Covid-19 Update: Derby Museum and Art Gallery is now open with enhanced safety measures. Pickford’s House and the Silk Mill remain closed until further notice. Please read our access statement prior to your visit for full information.
In the back kitchen or scullery, activities like washing up, washing food or laundering took place. Water for washing up and laundry was heated in kettles over the fire or in the copper situated in the corner of the room with a fire underneath.
What can I see?
The wooden tubs seen in the scullery were placed in the stone sink for washing up. This helped to prevent the china dinner services from being chipped. Large plate drying racks were kept in the scullery as well as other laundry items such as dollies, tubs and linen presses.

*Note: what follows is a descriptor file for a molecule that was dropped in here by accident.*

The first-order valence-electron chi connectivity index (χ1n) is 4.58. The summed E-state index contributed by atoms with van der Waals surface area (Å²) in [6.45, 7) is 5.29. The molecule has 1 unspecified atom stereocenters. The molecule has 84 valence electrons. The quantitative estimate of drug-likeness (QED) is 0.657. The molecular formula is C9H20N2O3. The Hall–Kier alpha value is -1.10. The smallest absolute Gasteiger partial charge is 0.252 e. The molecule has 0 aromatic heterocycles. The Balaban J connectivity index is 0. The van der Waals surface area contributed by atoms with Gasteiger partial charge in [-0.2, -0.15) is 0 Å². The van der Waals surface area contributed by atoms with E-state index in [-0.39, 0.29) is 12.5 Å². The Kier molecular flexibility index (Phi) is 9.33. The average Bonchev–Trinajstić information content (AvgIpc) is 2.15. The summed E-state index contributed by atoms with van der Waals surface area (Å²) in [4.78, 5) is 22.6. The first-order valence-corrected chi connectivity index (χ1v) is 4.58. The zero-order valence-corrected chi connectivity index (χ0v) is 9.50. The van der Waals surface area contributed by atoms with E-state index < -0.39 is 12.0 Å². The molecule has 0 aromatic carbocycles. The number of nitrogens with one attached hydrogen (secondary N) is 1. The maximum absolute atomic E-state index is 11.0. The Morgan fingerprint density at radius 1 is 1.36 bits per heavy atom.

What can I learn?
Derby had piped water by 1693, but this did not extend to Friar Gate, so most houses in the area had a well in the back garden. The position of the well can be seen from the laundry window. By 1831 the house had a soft water cistern, so drawing water from wells or communal pumps was no longer necessary.
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